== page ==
Very nice with steak, this one grows on you, a wine for grown ups.

Edgy and defiant. “I’m learning to survive on earthworms and houseflies”

Score: 88

Price: $12

Alc: 13.5%

What is So Sacred about Ordinary?


dodici pizzaSo an upscale pizza shop in New York City decides to go all out and make a pizza that sells for $38.

This week, the Sofia Pizza Shoppe, in the well-heeled Sutton Place section of Manhattan, is upping the ante, with a $38 pizza that requires an online ticket purchase and is available only a few nights each week, for a limited number of seatings. Only one pie will be made for each seating…

Thomas DeGrezia, who opened the shop last July with Matthew Porter, said he cold-fermented the dough for about three days before letting it rise in an oil-lined pan with grated cheese for 12 hours. (The name is a play on “dodici,” Italian for “12.”) It is cooked for 10 minutes without stretching the dough, resulting in a collapsed, airy crumb. The result is a six-slice pizza that Sofia will sell only by the pie…

“We use all imported flours, and we also use an imported, unfiltered, organic Sicilian olive oil,” said Mr. DeGrezia, who traces his pizza heritage to J& V Pizzeria, which his grandfather helped found in Bensonhurst, Brooklyn, in the 1950s. “Of the four cheeses on it, one is a daily-hand-made, fresh mozzarella, and another is a 36-month red cow Parmigiano-Reggiano that gets shaved on top right before serving.”

That’s a very “New York” thing to do.  But we admire great wine, super-fast automobiles, and world-class athletes—why not excellent pizza? Well the comments on this story aren’t having any. Here’s just a sampling:

This is more of a loaf of bread with “pizza topping”. It bears no resemblance to the best of Italy let alone NYC, home of America’s best pizza.”

Now $38 for a slice of deep dish pizza which my mother has been making for decades at home sans the fancy-sounding ingredients. More power to them. For the rest of us – this is a sign of a bubble about to pop.

It won’t beat what I can get for a few singles in any local joint Brooklyn/Queens/ Jersey , 38 bucks? Really ?

Clever idea, great pr, but not pizza. Pizza is a flatbread. As for the price, a stupendous pie in Naples can be as little as 3.5 Euros.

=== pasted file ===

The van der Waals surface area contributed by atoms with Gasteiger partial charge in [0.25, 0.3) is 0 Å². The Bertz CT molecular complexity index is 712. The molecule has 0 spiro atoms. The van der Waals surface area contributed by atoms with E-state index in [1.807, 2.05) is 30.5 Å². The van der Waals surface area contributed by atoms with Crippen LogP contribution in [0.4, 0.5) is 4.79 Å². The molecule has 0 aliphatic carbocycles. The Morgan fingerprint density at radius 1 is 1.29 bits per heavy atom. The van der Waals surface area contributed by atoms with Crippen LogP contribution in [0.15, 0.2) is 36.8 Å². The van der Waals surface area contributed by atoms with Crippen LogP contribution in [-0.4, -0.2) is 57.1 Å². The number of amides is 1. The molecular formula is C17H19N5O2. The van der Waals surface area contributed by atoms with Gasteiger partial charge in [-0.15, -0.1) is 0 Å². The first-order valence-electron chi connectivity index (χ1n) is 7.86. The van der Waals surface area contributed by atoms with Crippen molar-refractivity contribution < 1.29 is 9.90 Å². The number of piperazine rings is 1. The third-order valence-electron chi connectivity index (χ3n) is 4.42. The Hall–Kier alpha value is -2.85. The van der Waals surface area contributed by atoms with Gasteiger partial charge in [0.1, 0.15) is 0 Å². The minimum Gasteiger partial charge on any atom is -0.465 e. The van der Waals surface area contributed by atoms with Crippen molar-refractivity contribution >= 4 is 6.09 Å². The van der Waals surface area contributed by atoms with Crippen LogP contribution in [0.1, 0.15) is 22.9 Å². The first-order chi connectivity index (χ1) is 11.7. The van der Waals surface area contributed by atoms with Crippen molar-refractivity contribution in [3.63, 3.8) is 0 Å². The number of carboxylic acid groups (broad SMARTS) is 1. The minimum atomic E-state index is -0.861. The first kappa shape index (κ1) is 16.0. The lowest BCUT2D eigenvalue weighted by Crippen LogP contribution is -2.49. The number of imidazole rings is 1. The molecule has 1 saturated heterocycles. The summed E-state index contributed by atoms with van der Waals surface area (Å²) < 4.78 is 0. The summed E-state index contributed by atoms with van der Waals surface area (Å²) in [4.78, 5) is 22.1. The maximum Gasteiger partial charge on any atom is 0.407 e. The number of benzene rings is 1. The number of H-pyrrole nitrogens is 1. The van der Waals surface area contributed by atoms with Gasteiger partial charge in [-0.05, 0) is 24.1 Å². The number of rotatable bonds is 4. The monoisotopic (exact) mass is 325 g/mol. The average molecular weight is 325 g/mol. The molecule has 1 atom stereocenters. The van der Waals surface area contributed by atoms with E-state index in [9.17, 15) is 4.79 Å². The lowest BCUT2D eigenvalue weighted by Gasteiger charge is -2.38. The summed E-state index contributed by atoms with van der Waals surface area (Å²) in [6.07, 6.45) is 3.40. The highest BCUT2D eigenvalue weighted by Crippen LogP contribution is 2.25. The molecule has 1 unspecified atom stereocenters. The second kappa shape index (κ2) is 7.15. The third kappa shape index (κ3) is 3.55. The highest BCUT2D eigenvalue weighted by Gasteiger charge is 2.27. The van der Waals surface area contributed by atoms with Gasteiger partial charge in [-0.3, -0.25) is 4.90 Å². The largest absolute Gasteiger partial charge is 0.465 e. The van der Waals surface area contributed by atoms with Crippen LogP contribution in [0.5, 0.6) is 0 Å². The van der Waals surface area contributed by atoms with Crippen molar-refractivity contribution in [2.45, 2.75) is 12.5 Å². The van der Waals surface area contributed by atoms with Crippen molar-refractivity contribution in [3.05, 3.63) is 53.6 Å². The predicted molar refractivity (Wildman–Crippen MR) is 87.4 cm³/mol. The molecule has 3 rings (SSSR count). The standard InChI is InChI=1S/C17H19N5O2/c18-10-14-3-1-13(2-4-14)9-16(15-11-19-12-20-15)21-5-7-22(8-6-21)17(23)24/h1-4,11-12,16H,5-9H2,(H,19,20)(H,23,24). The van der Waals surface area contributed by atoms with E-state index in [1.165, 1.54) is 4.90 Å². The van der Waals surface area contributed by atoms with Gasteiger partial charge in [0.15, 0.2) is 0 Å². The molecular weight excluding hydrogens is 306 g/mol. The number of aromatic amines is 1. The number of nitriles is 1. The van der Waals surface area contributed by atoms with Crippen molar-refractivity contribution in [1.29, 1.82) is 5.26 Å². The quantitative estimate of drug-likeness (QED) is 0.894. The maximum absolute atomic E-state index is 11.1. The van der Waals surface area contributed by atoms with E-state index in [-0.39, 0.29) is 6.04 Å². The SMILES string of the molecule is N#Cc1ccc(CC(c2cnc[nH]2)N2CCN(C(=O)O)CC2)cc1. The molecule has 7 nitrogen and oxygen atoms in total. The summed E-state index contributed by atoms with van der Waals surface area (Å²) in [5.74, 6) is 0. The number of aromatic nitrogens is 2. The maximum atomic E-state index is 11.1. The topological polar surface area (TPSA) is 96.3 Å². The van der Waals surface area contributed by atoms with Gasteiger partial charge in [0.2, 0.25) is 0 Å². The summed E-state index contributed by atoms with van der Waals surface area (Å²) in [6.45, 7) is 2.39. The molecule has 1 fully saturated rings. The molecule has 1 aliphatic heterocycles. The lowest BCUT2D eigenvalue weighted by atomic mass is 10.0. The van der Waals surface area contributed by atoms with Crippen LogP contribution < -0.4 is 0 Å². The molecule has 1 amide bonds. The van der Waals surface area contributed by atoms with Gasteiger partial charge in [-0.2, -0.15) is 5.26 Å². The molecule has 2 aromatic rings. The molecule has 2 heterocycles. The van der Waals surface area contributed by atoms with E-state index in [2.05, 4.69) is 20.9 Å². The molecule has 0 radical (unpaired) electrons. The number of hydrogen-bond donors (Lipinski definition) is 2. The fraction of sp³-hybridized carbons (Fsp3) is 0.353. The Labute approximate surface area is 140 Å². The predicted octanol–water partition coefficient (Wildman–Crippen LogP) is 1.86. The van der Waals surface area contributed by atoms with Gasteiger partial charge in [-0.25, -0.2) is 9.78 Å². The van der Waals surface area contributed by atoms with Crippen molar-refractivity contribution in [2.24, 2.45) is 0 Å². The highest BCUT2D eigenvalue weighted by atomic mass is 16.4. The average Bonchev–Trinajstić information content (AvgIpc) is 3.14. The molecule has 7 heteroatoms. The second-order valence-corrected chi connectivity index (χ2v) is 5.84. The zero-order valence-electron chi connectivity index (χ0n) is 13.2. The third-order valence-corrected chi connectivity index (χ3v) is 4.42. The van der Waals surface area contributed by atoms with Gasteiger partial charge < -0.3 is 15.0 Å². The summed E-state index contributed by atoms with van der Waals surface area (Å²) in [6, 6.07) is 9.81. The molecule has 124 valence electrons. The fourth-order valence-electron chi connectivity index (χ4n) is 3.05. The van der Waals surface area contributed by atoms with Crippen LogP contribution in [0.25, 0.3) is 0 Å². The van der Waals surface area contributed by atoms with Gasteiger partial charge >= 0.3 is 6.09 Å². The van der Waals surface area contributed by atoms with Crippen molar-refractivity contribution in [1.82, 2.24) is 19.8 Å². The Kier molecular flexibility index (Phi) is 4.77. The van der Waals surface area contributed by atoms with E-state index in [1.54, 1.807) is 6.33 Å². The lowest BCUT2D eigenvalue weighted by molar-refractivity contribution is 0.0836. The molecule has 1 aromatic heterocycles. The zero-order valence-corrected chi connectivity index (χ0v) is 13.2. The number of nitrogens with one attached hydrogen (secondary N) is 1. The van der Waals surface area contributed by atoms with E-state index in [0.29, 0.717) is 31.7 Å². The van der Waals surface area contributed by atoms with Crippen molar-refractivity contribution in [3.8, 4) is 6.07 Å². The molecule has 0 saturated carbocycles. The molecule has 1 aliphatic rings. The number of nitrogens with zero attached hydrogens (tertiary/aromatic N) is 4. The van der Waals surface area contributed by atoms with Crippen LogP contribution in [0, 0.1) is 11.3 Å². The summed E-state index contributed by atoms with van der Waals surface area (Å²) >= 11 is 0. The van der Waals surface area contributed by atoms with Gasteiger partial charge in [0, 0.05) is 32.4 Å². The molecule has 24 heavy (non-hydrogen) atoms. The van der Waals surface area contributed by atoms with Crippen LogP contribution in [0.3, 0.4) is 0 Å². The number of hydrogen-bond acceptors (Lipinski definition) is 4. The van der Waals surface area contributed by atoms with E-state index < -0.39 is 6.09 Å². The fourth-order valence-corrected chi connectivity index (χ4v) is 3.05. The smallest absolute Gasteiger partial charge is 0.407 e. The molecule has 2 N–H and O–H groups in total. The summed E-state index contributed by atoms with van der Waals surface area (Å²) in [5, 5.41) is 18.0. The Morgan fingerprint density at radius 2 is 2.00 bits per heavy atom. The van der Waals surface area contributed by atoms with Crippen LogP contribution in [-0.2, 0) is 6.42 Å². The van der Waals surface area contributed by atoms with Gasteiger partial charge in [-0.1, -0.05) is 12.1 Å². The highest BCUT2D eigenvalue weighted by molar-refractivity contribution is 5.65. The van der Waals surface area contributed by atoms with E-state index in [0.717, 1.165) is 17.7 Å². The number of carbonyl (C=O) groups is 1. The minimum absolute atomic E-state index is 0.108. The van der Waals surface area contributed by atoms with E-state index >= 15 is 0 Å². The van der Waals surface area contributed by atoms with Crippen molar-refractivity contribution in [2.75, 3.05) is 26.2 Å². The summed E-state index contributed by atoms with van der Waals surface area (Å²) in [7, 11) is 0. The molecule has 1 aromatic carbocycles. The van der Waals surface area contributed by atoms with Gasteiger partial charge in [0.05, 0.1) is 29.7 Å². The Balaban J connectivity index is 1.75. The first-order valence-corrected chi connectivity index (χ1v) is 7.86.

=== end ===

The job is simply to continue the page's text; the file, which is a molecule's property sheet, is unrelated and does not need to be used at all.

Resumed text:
Well that just kind of misses the point doesn’t it? The idea wasn’t to make your average New York or Neapolitan slice but to do something different and extraordinary. DeGrezia wants to make a great pizza with the best ingredients and that takes time and resources. If you don’t want to pay for it then don’t buy a ticket. But why treat this as a sin against the pizza Gods?

Why is it we admire excellence and pushing the boundaries in other areas of life but when it comes to food only the ordinary will do?

Budget Wine Review: Blue Plate Chenin Blanc Clarksburg CA 2012


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blue plateA crisp, bone dry version of this versatile grape from the Clarksburg AVA near Sacramento. I guess it’s called “blue plate” because it’s a utilitarian wine—solid and inexpensive.

Melon and subtle honey notes rest on a background of faint apricot, all gently cloaked in a funky wet hay aroma.On the palate it’s peach upfront with a lanolin infused midpalate. The slight viscosity gives it a pleasing softness set off by dominant stony, minerality that rushes quickly into a seriously tart, slightly bitter finish with good length.

Domestic, dry Chenin Blanc is worth buying. It’s not insipid like too many Pinot Grigio’s, not as in-you-face as Sauvignon Blanc, and more lively than budget Chardonnay.

Playful and bouncy, signaling summer, a cruel, cruel Summer

Score: 87

Price: $9

Alc: 12%

Kramer’s Contradiction



reverse osmosis

Reverse Osmosis Filtration

The usually cogent Matt Kramer is letting his logic slip. In an interesting post on the future of wine, which consists of reasonable guesses for the most part, he claims:

Natural wines, so-called, won’t exist. Why not? Because they will have been mainstreamed, that’s why. It will be normal for producers to create wines more or less along the lines that are deemed “natural” today. What will be different will be that these same wines will be universally well-made rather than today’s more hit-and-miss “naturalism.”

Perhaps, but then he claims:

Conversely, wines made using reverse osmosis and spinning cones to reduce alcohol will be ever more common and—here’s the kicker—producers will be forthright about it. Strange as it sounds to us today, it will be the new “natural.”

Here again, climate change may be the prime mover. If producers in now-warm and possibly-getting-hotter zones can demonstrate that judiciously removing alcohol with technology does not materially affect the remaining “naturalness” of the wine, then a new generation of tech-savvy and tech-accepting wine drinkers will say, “No problem.”

I don’t get it. Natural wine enthusiasts reject wines made with sulfur because it’s considered excessively interventionist and obscures the influence of weather and soil on a particular vintage.Why then would they be OK with reverse osmosis since it also is manipulating the character of the vintage. Why is it “unnatural” to protect wine from excessive oxidation by using sulfur but acceptable to modify it’s alcohol content using hi-tech machinery?

I doubt that the conflict between technology and nature will be so easily resolved by natural wine enthusiasts simply forgetting their commitments.

Winemaking is Hard


winemaking disasterIf you ever get the idea that it would be cool to make wine in your garage, on weekends, when the spirit moves you, you should probably read this first. And keep your expectations very, very low

As my experience proved the hard way, there’s a reason most winemakers learn their skill with a university degree. While fermentation is a simple process, good winemaking simply is not. Most of the nuances of winemaking are invisible and microscopic, especially with natural wines. There might not be any visual indicators of a problem, and the aromatic indicators are minute, demanding that the stewards of vino be scrupulous and focused on their grapes from the field to the bottling line.

Yes. It was a real mess.